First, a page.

TORONTO (Reuters) - Millions of face masks stockpiled by Ontario in the aftermath of the SARS outbreak to protect healthcare workers during a future epidemic have expired, according to provincial officials and documents, raising questions about the readiness of Canada’s most populous province to deal with the spreading coronavirus.
Thirteen years ago, Ontario stockpiled some 55 million N95 masks and other medical equipment after the province bore the brunt of the SARS epidemic in Canada in 2002 and 2003. But provincial officials have confirmed that the masks in the stockpile have passed their expiration date and sidestepped questions about how many masks, including expired ones, remain.
Public health officials have said masks may be less effective beyond the expiration date determined by the manufacturer. The U.S. Centers for Disease Control and Prevention (CDC) in the past has recommended use of expired masks only under “crisis” shortage situations.
Healthcare providers in Ontario have expressed worry about shortages of protective supplies like masks, given the expected spike in demand during an outbreak like the novel coronavirus that originated in China and has spread to various parts of the world. Canada has reported more than 70 cases of coronavirus infections as well as one death. Canadian hospitals have been told by provincial officials to maintain a four-week supply as standard policy.
Ontario, which includes Canada’s largest city Toronto, said in 2007 it would buy 55 million N95 masks and other medical supplies to prepare for future epidemics. A report by the province’s auditor general, completed in December 2017, found that more than 80 percent of that stockpile had expired.
Officials did not say how many masks remained in the stockpile.
“You are correct in your understanding that the N95 masks purchased 13 years ago have expired,” Ontario’s health ministry said in a statement to Reuters.
Asked whether provincial officials have any masks on hand, the ministry did not answer directly. It said health organizations are getting their usual supply shipments, adding: “We are working with them and our supply chain partners to ensure they continue to have adequate access to supplies as they continue to effectively respond to COVID-19,” the disease caused by the coronavirus.
Ontario Nurses’ Association president Vicki McKenna said in an email, “We believe that there is a supply problem but government officials will not confirm supply. ... This question is asked at every meeting with ministry officials.”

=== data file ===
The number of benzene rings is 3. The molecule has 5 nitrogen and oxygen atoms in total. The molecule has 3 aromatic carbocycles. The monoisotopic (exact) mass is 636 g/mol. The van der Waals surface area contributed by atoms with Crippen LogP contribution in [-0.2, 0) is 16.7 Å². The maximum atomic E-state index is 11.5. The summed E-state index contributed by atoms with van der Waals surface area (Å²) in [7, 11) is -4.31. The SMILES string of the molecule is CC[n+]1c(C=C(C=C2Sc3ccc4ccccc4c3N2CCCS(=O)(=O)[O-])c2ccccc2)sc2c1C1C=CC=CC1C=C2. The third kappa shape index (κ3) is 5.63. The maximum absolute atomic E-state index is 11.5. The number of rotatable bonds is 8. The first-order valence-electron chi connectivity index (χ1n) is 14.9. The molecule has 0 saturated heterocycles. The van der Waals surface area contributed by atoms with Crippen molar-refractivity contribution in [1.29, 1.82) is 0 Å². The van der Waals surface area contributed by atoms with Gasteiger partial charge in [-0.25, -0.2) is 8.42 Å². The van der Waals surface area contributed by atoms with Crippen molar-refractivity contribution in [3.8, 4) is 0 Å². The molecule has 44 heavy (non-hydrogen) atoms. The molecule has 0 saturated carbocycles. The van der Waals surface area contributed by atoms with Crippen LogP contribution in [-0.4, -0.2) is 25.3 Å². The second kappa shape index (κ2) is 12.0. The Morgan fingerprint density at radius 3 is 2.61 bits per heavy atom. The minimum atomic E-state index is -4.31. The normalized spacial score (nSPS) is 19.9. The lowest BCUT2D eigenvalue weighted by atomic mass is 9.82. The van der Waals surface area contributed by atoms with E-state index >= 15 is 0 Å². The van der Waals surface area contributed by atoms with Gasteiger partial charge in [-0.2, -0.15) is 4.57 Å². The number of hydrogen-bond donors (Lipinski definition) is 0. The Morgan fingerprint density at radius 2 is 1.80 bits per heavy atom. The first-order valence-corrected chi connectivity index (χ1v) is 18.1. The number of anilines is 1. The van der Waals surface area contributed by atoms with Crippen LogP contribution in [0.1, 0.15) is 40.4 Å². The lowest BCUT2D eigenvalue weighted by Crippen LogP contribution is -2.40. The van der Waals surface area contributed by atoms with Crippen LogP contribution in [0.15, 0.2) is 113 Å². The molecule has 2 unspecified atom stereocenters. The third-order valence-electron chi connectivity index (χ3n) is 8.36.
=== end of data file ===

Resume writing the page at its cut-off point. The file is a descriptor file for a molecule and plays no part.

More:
The spread of the coronavirus has triggered a global shortage of N95 respirator masks. The United States, for example, has said it has about 12 million, but needs roughly 300 million.
Canadian officials have said they are prepared to deal with the novel coronavirus because of lessons learned from the SARS (severe acute respiratory syndrome) outbreak involving another coronavirus. SARS killed 44 people in the Toronto area in 2002 and 2003 after a series of hospital and public health failures.
As of 2017, the preparatory stockpile amassed by Ontario included 26,000 pallets of supplies: respirators, face shields, needles and more. But no one had ensured that the supplies would be given to hospitals before their expiration and then replaced with fresh ones in the stockpile, according to the auditor general report.
“The ministry informed us that its budget for these supplies only allowed for storage and not the management of them,” the report stated. Storage costs were running at more than C$3 million a year, and the ministry had started to dispose of the supplies, the report stated.
If some expired respirators are still in storage, they may still be usable. In 2017, the CDC tested stockpiled masks and found many models continued to perform effectively years after their expiration.
“We are hearing from you through our email address about concerns about ... supply,” Ontario’s health ministry wrote in a Feb. 12 document sent to healthcare organizations. “We are confident that we have sufficient inventory across the province to respond to the situation on the ground today.”
It also said it was aware that supplies contained in the stockpiles of many other health organizations had expired. It made no mention of the province’s own stockpile.
Canada has a federal emergency stockpile of supplies, described by Chief Medical Officer Theresa Tam as mainly for “rare high-impact events.”
Asked during a news conference on Friday how many masks the federal government possesses, Tam declined to say, adding that key medical supplies like N95 masks are a provincial responsibility rather than a federal one, though the federal government can coordinate group purchases.
In a Monday letter to provincial premiers, Prime Minister Justin Trudeau and Deputy Prime Minister Chrystia Freeland said the federal government is “already leading a bulk procurement of personal protective equipment.”
British Columbia, which along with Ontario has reported the bulk of Canada’s coronavirus cases, said its mask supply is sufficient.
“We have had a pandemic stockpile for many years. It’s based on usage in different healthcare facilities over time, with an added amount to be able to cover a flu pandemic,” said the province’s health officer Bonnie Henry.
Reporting by Allison Martell; Additional reporting by David Ljungren; Editing by Amran Abocar and Will Dunham